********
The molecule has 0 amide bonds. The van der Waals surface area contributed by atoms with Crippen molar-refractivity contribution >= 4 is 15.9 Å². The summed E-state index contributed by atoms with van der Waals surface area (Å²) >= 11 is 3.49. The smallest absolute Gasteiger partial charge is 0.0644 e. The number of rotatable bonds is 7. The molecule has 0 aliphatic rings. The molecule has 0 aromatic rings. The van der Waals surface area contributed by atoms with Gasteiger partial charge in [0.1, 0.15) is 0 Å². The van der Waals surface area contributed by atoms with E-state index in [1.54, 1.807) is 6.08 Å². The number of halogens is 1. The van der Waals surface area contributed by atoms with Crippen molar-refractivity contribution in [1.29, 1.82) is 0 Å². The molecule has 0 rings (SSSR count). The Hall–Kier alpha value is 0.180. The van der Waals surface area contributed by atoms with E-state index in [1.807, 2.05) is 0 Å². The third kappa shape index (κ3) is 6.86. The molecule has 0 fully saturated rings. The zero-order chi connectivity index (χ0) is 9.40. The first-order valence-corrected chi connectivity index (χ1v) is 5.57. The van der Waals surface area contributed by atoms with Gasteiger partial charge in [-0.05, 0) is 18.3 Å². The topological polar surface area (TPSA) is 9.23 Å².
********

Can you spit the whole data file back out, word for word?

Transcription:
The molecule has 0 amide bonds. The van der Waals surface area contributed by atoms with Crippen molar-refractivity contribution >= 4 is 15.9 Å². The summed E-state index contributed by atoms with van der Waals surface area (Å²) >= 11 is 3.49. The smallest absolute Gasteiger partial charge is 0.0644 e. The number of rotatable bonds is 7. The molecule has 0 aliphatic rings. The molecule has 0 aromatic rings. The van der Waals surface area contributed by atoms with Gasteiger partial charge in [0.1, 0.15) is 0 Å². The van der Waals surface area contributed by atoms with E-state index in [1.54, 1.807) is 6.08 Å². The number of halogens is 1. The van der Waals surface area contributed by atoms with Crippen molar-refractivity contribution in [1.29, 1.82) is 0 Å². The molecule has 0 rings (SSSR count). The Hall–Kier alpha value is 0.180. The van der Waals surface area contributed by atoms with E-state index in [1.807, 2.05) is 0 Å². The third kappa shape index (κ3) is 6.86. The molecule has 0 fully saturated rings. The zero-order chi connectivity index (χ0) is 9.40. The first-order valence-corrected chi connectivity index (χ1v) is 5.57. The van der Waals surface area contributed by atoms with Gasteiger partial charge in [-0.05, 0) is 18.3 Å². The topological polar surface area (TPSA) is 9.23 Å².